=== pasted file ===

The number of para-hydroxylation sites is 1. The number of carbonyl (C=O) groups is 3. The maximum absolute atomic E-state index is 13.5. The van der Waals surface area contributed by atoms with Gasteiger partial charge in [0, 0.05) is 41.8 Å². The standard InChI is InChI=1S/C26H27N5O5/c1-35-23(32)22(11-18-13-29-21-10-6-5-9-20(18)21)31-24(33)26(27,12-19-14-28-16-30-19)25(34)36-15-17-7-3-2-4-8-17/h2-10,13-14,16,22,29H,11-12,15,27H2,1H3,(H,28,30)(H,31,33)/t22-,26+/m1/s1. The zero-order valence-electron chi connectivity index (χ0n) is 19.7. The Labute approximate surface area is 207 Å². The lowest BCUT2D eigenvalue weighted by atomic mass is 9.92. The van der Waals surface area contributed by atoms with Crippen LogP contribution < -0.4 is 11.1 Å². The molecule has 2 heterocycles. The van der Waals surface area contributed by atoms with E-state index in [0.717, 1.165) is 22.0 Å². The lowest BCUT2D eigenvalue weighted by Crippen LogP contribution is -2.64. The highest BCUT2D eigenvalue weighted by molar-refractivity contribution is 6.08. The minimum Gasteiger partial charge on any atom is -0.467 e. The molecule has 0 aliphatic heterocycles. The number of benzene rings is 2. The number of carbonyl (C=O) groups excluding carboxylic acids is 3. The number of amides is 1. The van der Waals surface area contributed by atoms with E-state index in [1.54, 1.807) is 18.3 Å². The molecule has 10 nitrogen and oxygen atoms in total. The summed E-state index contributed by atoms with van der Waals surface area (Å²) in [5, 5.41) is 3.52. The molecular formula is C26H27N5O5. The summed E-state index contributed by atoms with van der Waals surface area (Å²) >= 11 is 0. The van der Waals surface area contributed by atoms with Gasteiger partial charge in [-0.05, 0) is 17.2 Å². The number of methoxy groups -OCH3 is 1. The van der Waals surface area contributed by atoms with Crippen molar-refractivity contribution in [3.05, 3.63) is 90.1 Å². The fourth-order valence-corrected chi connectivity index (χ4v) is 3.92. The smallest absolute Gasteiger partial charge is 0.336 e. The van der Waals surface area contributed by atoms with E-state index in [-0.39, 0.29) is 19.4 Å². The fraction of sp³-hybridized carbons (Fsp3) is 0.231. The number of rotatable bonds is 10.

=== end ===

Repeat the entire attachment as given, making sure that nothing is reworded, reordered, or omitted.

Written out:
The number of para-hydroxylation sites is 1. The number of carbonyl (C=O) groups is 3. The maximum absolute atomic E-state index is 13.5. The van der Waals surface area contributed by atoms with Gasteiger partial charge in [0, 0.05) is 41.8 Å². The standard InChI is InChI=1S/C26H27N5O5/c1-35-23(32)22(11-18-13-29-21-10-6-5-9-20(18)21)31-24(33)26(27,12-19-14-28-16-30-19)25(34)36-15-17-7-3-2-4-8-17/h2-10,13-14,16,22,29H,11-12,15,27H2,1H3,(H,28,30)(H,31,33)/t22-,26+/m1/s1. The zero-order valence-electron chi connectivity index (χ0n) is 19.7. The Labute approximate surface area is 207 Å². The lowest BCUT2D eigenvalue weighted by atomic mass is 9.92. The van der Waals surface area contributed by atoms with Crippen LogP contribution < -0.4 is 11.1 Å². The molecule has 2 heterocycles. The van der Waals surface area contributed by atoms with E-state index in [0.717, 1.165) is 22.0 Å². The lowest BCUT2D eigenvalue weighted by Crippen LogP contribution is -2.64. The highest BCUT2D eigenvalue weighted by molar-refractivity contribution is 6.08. The minimum Gasteiger partial charge on any atom is -0.467 e. The molecule has 0 aliphatic heterocycles. The number of benzene rings is 2. The number of carbonyl (C=O) groups excluding carboxylic acids is 3. The number of amides is 1. The van der Waals surface area contributed by atoms with E-state index in [1.54, 1.807) is 18.3 Å². The molecule has 10 nitrogen and oxygen atoms in total. The summed E-state index contributed by atoms with van der Waals surface area (Å²) in [5, 5.41) is 3.52. The molecular formula is C26H27N5O5. The summed E-state index contributed by atoms with van der Waals surface area (Å²) >= 11 is 0. The van der Waals surface area contributed by atoms with Gasteiger partial charge in [-0.05, 0) is 17.2 Å². The number of methoxy groups -OCH3 is 1. The van der Waals surface area contributed by atoms with Crippen molar-refractivity contribution in [3.05, 3.63) is 90.1 Å². The fourth-order valence-corrected chi connectivity index (χ4v) is 3.92. The smallest absolute Gasteiger partial charge is 0.336 e. The van der Waals surface area contributed by atoms with E-state index in [-0.39, 0.29) is 19.4 Å². The fraction of sp³-hybridized carbons (Fsp3) is 0.231. The number of rotatable bonds is 10.